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Speedy 3D Printer Uses Light Projected Into Resin To Create Solid Objects All In One Go, Rather Than In Layers

Saturday February 2, 2019. 11:00 AM , from Slashdot
A research team from the University of California, Berkeley, and Lawrence Livermore National Laboratory has created a printer -- nicknamed the 'replicator' -- that shines light onto specific spots in a rotating resin that solidifies when exposed to a certain light level. What this does is forms the entire item all in one go, rather that forming items by laying down one layer of material at a time, like most 3D printers. MIT Technology Review reports: 'We've carried out a range of prints taking from 30 seconds to a few minutes,' says senior author Hayden Taylor. He reckons that printing the same objects in the traditional way could take more than an hour. While the machine competes on speed, it still cannot match the details and size that other printers can achieve. The biggest item it can print right now is just four inches (10 centimeters) in diameter. Other printers can make things measured in meters. The sophistication of the machine lies in the software that creates intricate light patterns to accurate solidify the material.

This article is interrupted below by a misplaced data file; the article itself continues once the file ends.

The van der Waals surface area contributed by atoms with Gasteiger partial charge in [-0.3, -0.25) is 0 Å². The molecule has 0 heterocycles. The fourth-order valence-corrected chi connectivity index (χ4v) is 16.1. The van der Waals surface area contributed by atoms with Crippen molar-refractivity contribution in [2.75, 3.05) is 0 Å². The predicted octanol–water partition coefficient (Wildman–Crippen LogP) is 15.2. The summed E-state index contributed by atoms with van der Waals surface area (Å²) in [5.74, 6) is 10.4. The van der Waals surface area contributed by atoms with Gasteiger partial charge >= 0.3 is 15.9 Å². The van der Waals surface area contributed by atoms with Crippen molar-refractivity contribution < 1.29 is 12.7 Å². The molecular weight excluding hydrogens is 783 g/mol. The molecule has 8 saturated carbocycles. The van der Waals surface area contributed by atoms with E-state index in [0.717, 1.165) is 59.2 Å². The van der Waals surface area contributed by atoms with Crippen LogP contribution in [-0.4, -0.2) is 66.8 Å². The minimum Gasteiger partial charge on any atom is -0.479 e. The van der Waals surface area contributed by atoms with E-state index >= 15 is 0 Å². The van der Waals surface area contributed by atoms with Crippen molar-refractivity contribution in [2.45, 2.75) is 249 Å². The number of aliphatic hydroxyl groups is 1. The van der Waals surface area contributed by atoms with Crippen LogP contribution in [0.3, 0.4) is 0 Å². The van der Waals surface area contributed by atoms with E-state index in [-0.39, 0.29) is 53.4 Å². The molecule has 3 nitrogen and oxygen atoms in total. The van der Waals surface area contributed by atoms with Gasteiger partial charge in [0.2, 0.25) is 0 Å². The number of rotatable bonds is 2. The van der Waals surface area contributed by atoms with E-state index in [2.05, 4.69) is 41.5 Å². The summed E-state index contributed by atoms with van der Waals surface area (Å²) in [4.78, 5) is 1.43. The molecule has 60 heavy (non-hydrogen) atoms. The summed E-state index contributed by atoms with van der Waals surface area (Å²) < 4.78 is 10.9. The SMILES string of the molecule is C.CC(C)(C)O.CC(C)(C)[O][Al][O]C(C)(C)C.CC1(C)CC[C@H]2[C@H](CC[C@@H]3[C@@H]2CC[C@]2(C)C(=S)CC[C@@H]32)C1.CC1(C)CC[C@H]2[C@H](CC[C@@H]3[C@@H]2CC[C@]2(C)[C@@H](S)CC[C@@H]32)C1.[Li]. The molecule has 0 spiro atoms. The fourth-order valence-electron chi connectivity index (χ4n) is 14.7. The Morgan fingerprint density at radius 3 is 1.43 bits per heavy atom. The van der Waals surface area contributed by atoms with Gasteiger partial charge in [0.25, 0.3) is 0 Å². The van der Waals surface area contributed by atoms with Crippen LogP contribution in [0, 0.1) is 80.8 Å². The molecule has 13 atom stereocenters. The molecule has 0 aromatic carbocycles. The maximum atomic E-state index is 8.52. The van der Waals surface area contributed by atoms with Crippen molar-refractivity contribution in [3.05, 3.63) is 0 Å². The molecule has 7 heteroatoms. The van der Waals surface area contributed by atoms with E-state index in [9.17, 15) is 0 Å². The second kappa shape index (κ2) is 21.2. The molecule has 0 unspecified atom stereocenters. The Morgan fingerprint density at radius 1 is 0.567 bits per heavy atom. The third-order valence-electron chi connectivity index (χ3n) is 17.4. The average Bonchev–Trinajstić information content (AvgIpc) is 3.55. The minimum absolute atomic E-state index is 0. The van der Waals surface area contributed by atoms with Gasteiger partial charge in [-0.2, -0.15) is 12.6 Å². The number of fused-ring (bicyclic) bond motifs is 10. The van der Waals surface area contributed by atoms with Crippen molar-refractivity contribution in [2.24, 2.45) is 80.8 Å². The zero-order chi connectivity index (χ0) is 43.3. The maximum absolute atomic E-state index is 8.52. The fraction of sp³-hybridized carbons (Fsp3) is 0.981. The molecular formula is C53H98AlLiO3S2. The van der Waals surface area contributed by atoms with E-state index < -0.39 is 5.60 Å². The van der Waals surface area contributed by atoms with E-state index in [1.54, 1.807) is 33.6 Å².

The printer itself is fairly straightforward. It uses an off-the-shelf video projector plugged into a laptop that projects images of what you want to create, while a motor turns the cylinder of resin. Taylor thinks that because it's so relatively uncomplicated, both commercial and at-home versions of the printer are feasible. 'The barrier to creating a very simple version of this tool is not that high,' he says.

Read more of this story at Slashdot.
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